Today begins our season of Stewardship. It’s a time when we reflect together on our mission as a community of Jesus’ followers and how we’re going to support that mission in the coming year, particularly with our financial gifts. Our stewardship theme this year is “Like a Tree Planted: Past, Present, Future.” The sermon I wrote for today explains the theme.
Then yesterday, a man entered a synagogue with an assault rifle and three handguns and opened fire. Today, 11 people who had gone to their place of worship to participate in a bris, among the most joyous occasions of worship in Jewish faith, are dead.
Certainly, there’s a lot we can learn from the prophet’s metaphor of the tree planted by streams of water. In the wake of yesterday’s shooting, though, I think it more important to focus not on trees as a metaphor for stewardship, but on finding some hope in the tragedy at Tree of Life Synagogue in Pittsburgh.
The sermon I wrote for today will keep. We’ll hear it next week. Today, I want to share with you part of a sermon I wrote three years ago for Easter. I know. An EASTER sermon on the day after a mass shooting in a synagogue? Here’s the thing. If our Christian faith doesn’t show us how to relate to our sisters and brothers of all faiths—especially in times of tragedy—it’s not much of a faith, is it? So, what might it mean to be an Easter People, we who follow Jesus, in a world where our Jewish sisters and brothers still are not safe?
On my last trip to the Western Wall in Jerusalem in 2006, I walked by a group of people, standing in a circle, hands joined, praying. As I passed, I heard a prayer that God would help all these Jews see their way to accepting Jesus Christ as their Lord and Savior. Yeah. That ain’t it.
If the heart of the Easter story is about how love triumphs over evil, how hatred might kill the body, but love always is stronger, then imposing Christian faith on people who practice other faiths doesn’t seem very Easter-y, does it?
One of the Scripture texts read each Easter comes from a sermon from Paul in the book of Acts. “I understand that God shows no partiality, but in every nation anyone who fears God and does what is right is acceptable to God.” Isn’t that a terrific text for Easter?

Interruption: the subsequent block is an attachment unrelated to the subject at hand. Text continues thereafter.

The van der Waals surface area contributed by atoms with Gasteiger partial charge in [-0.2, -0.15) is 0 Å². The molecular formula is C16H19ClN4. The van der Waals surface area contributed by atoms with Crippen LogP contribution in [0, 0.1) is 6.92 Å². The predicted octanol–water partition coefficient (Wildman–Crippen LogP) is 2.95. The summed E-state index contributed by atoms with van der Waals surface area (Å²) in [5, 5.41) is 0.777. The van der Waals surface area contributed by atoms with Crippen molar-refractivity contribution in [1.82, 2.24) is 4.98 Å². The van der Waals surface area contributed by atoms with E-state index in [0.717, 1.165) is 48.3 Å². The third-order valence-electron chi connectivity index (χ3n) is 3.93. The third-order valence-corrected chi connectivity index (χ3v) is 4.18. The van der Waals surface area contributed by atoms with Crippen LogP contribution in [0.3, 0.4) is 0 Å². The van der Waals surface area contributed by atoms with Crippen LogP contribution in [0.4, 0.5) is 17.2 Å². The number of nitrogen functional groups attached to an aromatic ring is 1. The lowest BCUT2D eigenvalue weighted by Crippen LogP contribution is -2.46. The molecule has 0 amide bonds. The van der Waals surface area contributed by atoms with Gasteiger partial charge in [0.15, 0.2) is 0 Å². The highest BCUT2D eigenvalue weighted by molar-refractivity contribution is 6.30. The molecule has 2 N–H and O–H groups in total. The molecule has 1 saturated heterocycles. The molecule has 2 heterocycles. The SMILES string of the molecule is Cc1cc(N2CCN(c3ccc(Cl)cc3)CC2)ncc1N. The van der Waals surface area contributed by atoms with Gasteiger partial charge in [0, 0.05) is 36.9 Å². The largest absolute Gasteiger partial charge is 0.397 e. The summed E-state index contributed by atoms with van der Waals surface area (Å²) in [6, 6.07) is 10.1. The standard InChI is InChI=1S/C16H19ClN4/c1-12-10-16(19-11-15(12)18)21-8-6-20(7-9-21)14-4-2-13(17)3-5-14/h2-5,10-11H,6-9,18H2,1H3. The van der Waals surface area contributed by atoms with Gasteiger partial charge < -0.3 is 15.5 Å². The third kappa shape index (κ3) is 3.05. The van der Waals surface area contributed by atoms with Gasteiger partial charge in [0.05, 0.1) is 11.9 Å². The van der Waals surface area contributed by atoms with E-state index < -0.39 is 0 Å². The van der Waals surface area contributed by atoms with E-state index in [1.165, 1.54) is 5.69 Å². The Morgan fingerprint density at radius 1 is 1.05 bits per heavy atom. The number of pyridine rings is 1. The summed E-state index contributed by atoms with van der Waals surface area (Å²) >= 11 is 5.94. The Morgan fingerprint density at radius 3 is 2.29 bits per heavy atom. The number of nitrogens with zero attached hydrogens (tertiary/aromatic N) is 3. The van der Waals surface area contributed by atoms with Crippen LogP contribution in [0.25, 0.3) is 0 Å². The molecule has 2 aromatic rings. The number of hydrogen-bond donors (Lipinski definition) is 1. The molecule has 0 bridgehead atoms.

For Paul, the Easter message of love’s triumph over evil meant extending the good news of God’s love through Jesus to people outside the Jewish faith—contrary to what many Jews thought, Paul was saying one need not be Jewish to be Christian. After nearly 2000 years, hopefully, our faith has evolved some. I propose we interpret these verses to mean that one need not be Christian to be loved by God. In 2018, perhaps the best way to live the Easter message of love’s triumph over evil is to extend God’s love to all people, no matter what faith they practice, even if they practice no faith at all.
So, I want to share with you one of the best Easter stories I’ve ever heard…except for the original. J It comes from Pete Hamill’s novel, Snow in August.
Thirteen year old Michael lives in New York City in 1947. Just two years after World War II has ended, Michael is still adjusting to the loss of his dad in the war. One Saturday morning on his way to serve as altar boy at his church, Michael approaches the neighborhood synagogue. As he passes, a man leans out the door and motions to Michael. In halting English, the man says that, because it’s Sabbath, he is not allowed to turn on the light. If Michael could get the light for him, he’d be so grateful.
That first encounter turns into a weekly ritual. Every Saturday morning, Michael stops by to flip on lights for Rabbi Hirsch. Soon they add weekday sessions, where Michael teaches the rabbi English and the rabbi teaches Michael Yiddish. They share stories. Michael tells the rabbi about losing his father in the war. Rabbi Hirsch tells Michael about losing his wife.
Folks in the neighborhood aren’t always kind to the rabbi or to the synagogue’s dwindling membership. Post-war anti-Semitism runs high. Like African Americans in the Jim Crow South, or Jews in pre-war Germany, Michael’s friend, Rabbi Hirsch, lives in fear.
That fear was evident in the cry Michael heard as he walked to Easter mass one morning. “How could they do this? Who could do this?” Michael rounded the corner and saw Rabbi Hirsch, his face gray with anger and grief, violently scrubbing at one of a dozen ugly red swastikas that had been painted on the synagogue’s front walls and doors.
Taking in the scene, Michael said, “Wait here,” and ran “all the way to his church, where he caught Fr. Heaney as 9:00 mass was ending. After relating what had happened, Michael said, “We’ve got to help him!” “Why should we get involved, kid?” the priest asked. “Because Rabbi Hirsch is a good guy!” Skeptical, the priest asked, “How do you know?”